Objective To assess changes in metabolic risk factors and cancer-related growth factors associated with short-term abstinence from alcohol.
Design Prospective, observational study.
Setting Single tertiary centre.
Participants Healthy subjects were recruited based on intention to: (1) abstain from alcohol for 1 month (abstinence group), or (2) continue to drink alcohol (control group). Inclusion criteria were baseline alcohol consumption >64 g/week (men) or >48 g/week (women). Exclusion criteria were known liver disease or alcohol dependence.
Primary and secondary outcome measures The primary outcome was change in insulin resistance (homeostatic model assessment (HOMA) score). Secondary outcomes were changes in weight, blood pressure (BP), vascular endothelial growth factor (VEGF), epidermal growth factor (EGF) and liver function tests. Primary and secondary outcomes were adjusted for changes in diet, exercise and cigarette smoking.
Results The abstinence group comprised 94 participants (mean age 45.5 years, SD ±1.2) and the control group 47 participants (mean age 48.7 years, SD ±1.8). Baseline alcohol consumption in the abstinence group was 258.2 g/week, SD ±9.4, and in the control group 233.8 g, SD ±19.0. Significant reductions from baseline in the abstinence group (all p<0.001) were found in: HOMA score (−25.9%, IQR −48.6% to +0.3%), systolic BP (−6.6%, IQR −11.8% to 0.0%), diastolic BP (−6.3%, IQR −14.1% to +1.3%), weight (−1.5%, IQR −2.9% to −0.4%), VEGF (−41.8%, IQR −64.9% to −17.9%) and EGF (−73.9%, IQR −86.1% to −36.4%). None of these changes were associated with changes in diet, exercise or cigarette smoking. No significant changes from baseline in primary or secondary outcomes were noted in the control group.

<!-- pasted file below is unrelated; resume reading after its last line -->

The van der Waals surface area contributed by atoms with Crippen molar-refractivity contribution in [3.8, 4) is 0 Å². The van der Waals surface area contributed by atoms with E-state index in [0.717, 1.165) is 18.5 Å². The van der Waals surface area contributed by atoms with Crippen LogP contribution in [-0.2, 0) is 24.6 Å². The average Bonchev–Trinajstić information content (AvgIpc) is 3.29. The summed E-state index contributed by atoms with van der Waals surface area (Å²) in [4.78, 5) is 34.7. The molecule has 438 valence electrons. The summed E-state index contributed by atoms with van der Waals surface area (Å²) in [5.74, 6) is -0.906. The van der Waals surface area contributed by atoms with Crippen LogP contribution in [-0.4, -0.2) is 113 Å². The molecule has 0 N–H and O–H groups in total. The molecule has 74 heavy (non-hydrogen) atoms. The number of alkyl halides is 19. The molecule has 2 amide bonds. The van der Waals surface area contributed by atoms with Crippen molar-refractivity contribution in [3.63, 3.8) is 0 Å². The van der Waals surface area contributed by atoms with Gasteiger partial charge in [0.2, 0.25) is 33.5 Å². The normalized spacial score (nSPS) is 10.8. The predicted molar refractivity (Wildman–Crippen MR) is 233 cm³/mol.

Conclusion These findings demonstrate that abstinence from alcohol in moderate–heavy drinkers improves insulin resistance, weight, BP and cancer-related growth factors. These data support an independent association of alcohol consumption with cancer risk, and suggest an increased risk of metabolic diseases such as type 2 diabetes and fatty liver disease.
- insulin resistance
- fatty liver
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Contributors GM contributed to the study design, participated in data collection, wrote the analytical plan and drafted and revised the paper. He is the guarantor. SM participated in the study design, participated in data collection and drafted and revised the paper. AC and TK-B analysed the data, and drafted and revised the paper. CS participated in study design and revision of the paper. MR, SA-K, AJ, CC, JM, AG and TH participated in data collection and revision of the paper. CJ, RS, DN and RJ contributed to the study design and revision of the paper. KM supervised the study, contributed to the study design, participated in data collection and drafted and revised the paper.
Funding This work was funded by the Royal Free Charity, Camden and Islington Public Health and the Royal Free London NHS Foundation Trust.
Competing interests None declared.
Patient consent Not required.
Ethics approval NRES Committee North West (14/NW/1510).
Provenance and peer review Not commissioned; externally peer reviewed.
Data sharing statement All raw data are available on request from the corresponding author.
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